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Submission + - "Police blow up foul-mouthed CDs"

FirmWarez writes: CNN is reporting that a bomb squad in Santa Fe, New Mexico, blew up three CD players containing home burned CDs spewing forth "foul language and pornographic messages" in a Catholic church. The CD players had been taped under pews and were louding relaying their audio messages during Ash Wednesday services.

I'm beginning to wonder if somehow the war on terror has been combined with some evangelical Republic an agenda to rid the world of obscene gestures and comments. First "lite brites" and now CD players. With all the "WTF" comments on-line, is your server next?
Data Storage

Submission + - Computer Forensics - A Brief Introduction

Simon Steggles writes: "Computer Forensics — A Brief Introduction li.MsoNormal {mso-style-parent:""; margin-bottom:.0001pt; font-size:12.0pt; font-family:"Times New Roman"; margin-left:0cm; margin-right:0cm; margin-top:0cm}

Computer Forensics — A Brief Description

Computer Forensics is the function of utilising scientifically proven methods to assemble together and process data found on a digital device, (computer, hard disk drive, mobile phone, memory card etc), and interpret that data for possible use in a court of law or other theatre of investigation. The evidence may assist in the prosecution or a criminal, help in the defence of an accused person, or be of intelligence to an individual who is seeking knowledge for either personal or professional reasons.

The main users of Computer Forensics are law enforcement officers, as a large percentage of crimes in some way utilise digitally stored data. This data could be a phone call made on a mobile phone, (or cell phone), which could place an individual at the scene of a crime, (or of course away from it), accounts for illegal activities such as drug sales, images of paedophilia, human resource issues, hacking, email abuse, unauthorised data duplication, IP theft etc. Corporate organisations are utilising computer forensics more and more now as they often have to investigate incidents such as inappropriate computer use, inappropriate email use, unauthorised data duplication and disloyal employees. Human Resource departments and Internal Security are the biggest users of these specialist corporate services. Private individuals may also use these services. It may be the lover cheating on their partner, or inappropriate internet use by a family member.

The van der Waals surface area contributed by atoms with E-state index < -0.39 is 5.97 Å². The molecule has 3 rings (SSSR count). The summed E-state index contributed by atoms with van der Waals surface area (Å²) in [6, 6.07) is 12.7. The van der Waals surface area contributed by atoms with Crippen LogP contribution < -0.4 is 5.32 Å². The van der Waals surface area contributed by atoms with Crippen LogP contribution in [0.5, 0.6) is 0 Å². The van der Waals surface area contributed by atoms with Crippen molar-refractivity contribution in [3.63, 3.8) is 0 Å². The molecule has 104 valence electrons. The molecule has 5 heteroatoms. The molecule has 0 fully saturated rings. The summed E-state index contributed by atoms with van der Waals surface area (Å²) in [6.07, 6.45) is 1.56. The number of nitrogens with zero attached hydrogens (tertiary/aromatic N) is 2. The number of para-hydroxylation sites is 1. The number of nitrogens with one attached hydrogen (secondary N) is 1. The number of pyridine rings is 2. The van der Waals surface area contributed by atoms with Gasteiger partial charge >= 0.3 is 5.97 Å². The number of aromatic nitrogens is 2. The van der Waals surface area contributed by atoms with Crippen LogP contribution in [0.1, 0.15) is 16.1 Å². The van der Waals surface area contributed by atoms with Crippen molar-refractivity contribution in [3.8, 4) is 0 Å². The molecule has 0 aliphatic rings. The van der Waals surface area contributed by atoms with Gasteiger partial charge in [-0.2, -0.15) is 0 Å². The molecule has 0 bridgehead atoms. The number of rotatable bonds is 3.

Computer Forensics or Cyber Forensics as it is also known, is now taught at many colleges and universities around the world, and is available to both the law enforcement community and private individuals.

What to do if you suspect illegal or inappropriate activity on a computer or digital device:

  1. Turn the power off — Pull the plug out if necessary
  2. Secure the 'exhibit'. Don't allow anyone access to it, security seal it if possible
  3. Contact a Computer Forensics Expert

What NOT to do if you suspect illegal or inappropriate activity on a computer or digital device:

  1. Call your IT manager, or one of your technical staff
  2. Get them to 'see' if the user has been looking at 'dodgy' websites or if any important files are missing
  3. Sack the member of staff

The analogy of the above:

Imaging a body lying in a muddy field. There is a blanket over the body and something petruding from it. By not following procedures, what you will have done is the same as follows:

  1. See the body
  2. Walk up to the body in the field
  3. Take the blanket off the body
  4. Move the body to 'have a look'
  5. Put the blanket back over the body — 'like it was before'
  6. Leave the field

What you have just done:

Entered the scene of a crime, left YOUR footprints all over the muddy field, left YOUR fingerprints on the body and blanket, left YOUR DNA all over the place.